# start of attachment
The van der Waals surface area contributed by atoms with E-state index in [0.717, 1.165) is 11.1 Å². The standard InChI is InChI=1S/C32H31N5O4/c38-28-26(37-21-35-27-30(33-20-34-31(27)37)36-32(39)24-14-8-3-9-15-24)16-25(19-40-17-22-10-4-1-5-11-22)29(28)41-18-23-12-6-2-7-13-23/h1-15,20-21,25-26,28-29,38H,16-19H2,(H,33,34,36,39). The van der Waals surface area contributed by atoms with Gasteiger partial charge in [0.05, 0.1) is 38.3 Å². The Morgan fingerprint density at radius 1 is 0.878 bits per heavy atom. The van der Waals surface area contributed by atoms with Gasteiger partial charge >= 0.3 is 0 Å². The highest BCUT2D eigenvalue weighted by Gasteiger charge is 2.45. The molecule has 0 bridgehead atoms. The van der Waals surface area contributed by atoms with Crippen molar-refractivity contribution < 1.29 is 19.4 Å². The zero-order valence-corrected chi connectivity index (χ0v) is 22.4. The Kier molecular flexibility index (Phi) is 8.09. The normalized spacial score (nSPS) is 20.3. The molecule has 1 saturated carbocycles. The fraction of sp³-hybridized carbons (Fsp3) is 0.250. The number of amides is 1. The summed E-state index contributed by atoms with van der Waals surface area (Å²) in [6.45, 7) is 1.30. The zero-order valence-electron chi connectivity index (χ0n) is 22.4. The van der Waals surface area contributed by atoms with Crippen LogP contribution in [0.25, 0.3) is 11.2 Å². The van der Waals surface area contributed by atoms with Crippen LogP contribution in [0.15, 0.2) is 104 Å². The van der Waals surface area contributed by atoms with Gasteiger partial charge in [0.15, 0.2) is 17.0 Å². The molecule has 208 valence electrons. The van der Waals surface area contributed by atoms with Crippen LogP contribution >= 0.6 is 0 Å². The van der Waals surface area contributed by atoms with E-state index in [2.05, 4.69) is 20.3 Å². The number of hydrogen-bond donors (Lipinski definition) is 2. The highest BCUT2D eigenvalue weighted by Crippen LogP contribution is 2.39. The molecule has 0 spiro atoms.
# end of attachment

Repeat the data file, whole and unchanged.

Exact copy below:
The van der Waals surface area contributed by atoms with E-state index in [0.717, 1.165) is 11.1 Å². The standard InChI is InChI=1S/C32H31N5O4/c38-28-26(37-21-35-27-30(33-20-34-31(27)37)36-32(39)24-14-8-3-9-15-24)16-25(19-40-17-22-10-4-1-5-11-22)29(28)41-18-23-12-6-2-7-13-23/h1-15,20-21,25-26,28-29,38H,16-19H2,(H,33,34,36,39). The van der Waals surface area contributed by atoms with Gasteiger partial charge in [0.05, 0.1) is 38.3 Å². The Morgan fingerprint density at radius 1 is 0.878 bits per heavy atom. The van der Waals surface area contributed by atoms with Gasteiger partial charge >= 0.3 is 0 Å². The highest BCUT2D eigenvalue weighted by Gasteiger charge is 2.45. The molecule has 0 bridgehead atoms. The van der Waals surface area contributed by atoms with Crippen molar-refractivity contribution < 1.29 is 19.4 Å². The zero-order valence-corrected chi connectivity index (χ0v) is 22.4. The Kier molecular flexibility index (Phi) is 8.09. The normalized spacial score (nSPS) is 20.3. The molecule has 1 saturated carbocycles. The fraction of sp³-hybridized carbons (Fsp3) is 0.250. The number of amides is 1. The summed E-state index contributed by atoms with van der Waals surface area (Å²) in [6.45, 7) is 1.30. The zero-order valence-electron chi connectivity index (χ0n) is 22.4. The van der Waals surface area contributed by atoms with Crippen LogP contribution in [0.25, 0.3) is 11.2 Å². The van der Waals surface area contributed by atoms with Crippen LogP contribution in [0.15, 0.2) is 104 Å². The van der Waals surface area contributed by atoms with Gasteiger partial charge in [0.15, 0.2) is 17.0 Å². The molecule has 208 valence electrons. The van der Waals surface area contributed by atoms with Crippen LogP contribution >= 0.6 is 0 Å². The van der Waals surface area contributed by atoms with E-state index in [2.05, 4.69) is 20.3 Å². The number of hydrogen-bond donors (Lipinski definition) is 2. The highest BCUT2D eigenvalue weighted by Crippen LogP contribution is 2.39. The molecule has 0 spiro atoms.